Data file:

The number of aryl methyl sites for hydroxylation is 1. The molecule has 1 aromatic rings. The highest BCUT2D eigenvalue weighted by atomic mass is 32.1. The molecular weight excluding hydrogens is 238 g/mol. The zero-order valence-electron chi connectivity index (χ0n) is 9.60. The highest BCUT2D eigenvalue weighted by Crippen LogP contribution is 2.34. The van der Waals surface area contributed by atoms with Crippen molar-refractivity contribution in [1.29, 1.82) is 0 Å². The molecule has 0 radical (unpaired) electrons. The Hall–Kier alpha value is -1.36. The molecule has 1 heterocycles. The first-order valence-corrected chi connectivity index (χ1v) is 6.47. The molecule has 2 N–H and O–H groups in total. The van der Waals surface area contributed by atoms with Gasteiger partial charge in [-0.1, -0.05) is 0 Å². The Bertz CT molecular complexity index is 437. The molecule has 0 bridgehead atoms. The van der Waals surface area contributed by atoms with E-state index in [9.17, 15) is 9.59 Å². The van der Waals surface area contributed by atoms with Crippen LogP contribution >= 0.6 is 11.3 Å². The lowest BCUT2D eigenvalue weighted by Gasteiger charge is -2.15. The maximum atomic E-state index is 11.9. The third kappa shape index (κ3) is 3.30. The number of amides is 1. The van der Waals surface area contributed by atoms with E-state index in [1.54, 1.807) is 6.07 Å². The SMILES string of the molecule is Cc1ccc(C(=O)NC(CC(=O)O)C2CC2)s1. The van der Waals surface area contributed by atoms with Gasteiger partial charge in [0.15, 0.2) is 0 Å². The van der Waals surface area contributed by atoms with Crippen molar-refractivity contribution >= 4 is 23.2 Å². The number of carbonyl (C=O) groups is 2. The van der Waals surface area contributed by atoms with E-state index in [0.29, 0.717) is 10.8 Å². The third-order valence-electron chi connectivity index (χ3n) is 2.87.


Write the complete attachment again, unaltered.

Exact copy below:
The number of aryl methyl sites for hydroxylation is 1. The molecule has 1 aromatic rings. The highest BCUT2D eigenvalue weighted by atomic mass is 32.1. The molecular weight excluding hydrogens is 238 g/mol. The zero-order valence-electron chi connectivity index (χ0n) is 9.60. The highest BCUT2D eigenvalue weighted by Crippen LogP contribution is 2.34. The van der Waals surface area contributed by atoms with Crippen molar-refractivity contribution in [1.29, 1.82) is 0 Å². The molecule has 0 radical (unpaired) electrons. The Hall–Kier alpha value is -1.36. The molecule has 1 heterocycles. The first-order valence-corrected chi connectivity index (χ1v) is 6.47. The molecule has 2 N–H and O–H groups in total. The van der Waals surface area contributed by atoms with Gasteiger partial charge in [-0.1, -0.05) is 0 Å². The Bertz CT molecular complexity index is 437. The molecule has 0 bridgehead atoms. The van der Waals surface area contributed by atoms with E-state index in [9.17, 15) is 9.59 Å². The van der Waals surface area contributed by atoms with Crippen LogP contribution >= 0.6 is 11.3 Å². The lowest BCUT2D eigenvalue weighted by Gasteiger charge is -2.15. The maximum atomic E-state index is 11.9. The third kappa shape index (κ3) is 3.30. The number of amides is 1. The van der Waals surface area contributed by atoms with E-state index in [1.54, 1.807) is 6.07 Å². The SMILES string of the molecule is Cc1ccc(C(=O)NC(CC(=O)O)C2CC2)s1. The van der Waals surface area contributed by atoms with Gasteiger partial charge in [0.15, 0.2) is 0 Å². The van der Waals surface area contributed by atoms with Crippen molar-refractivity contribution >= 4 is 23.2 Å². The number of carbonyl (C=O) groups is 2. The van der Waals surface area contributed by atoms with E-state index in [0.29, 0.717) is 10.8 Å². The third-order valence-electron chi connectivity index (χ3n) is 2.87.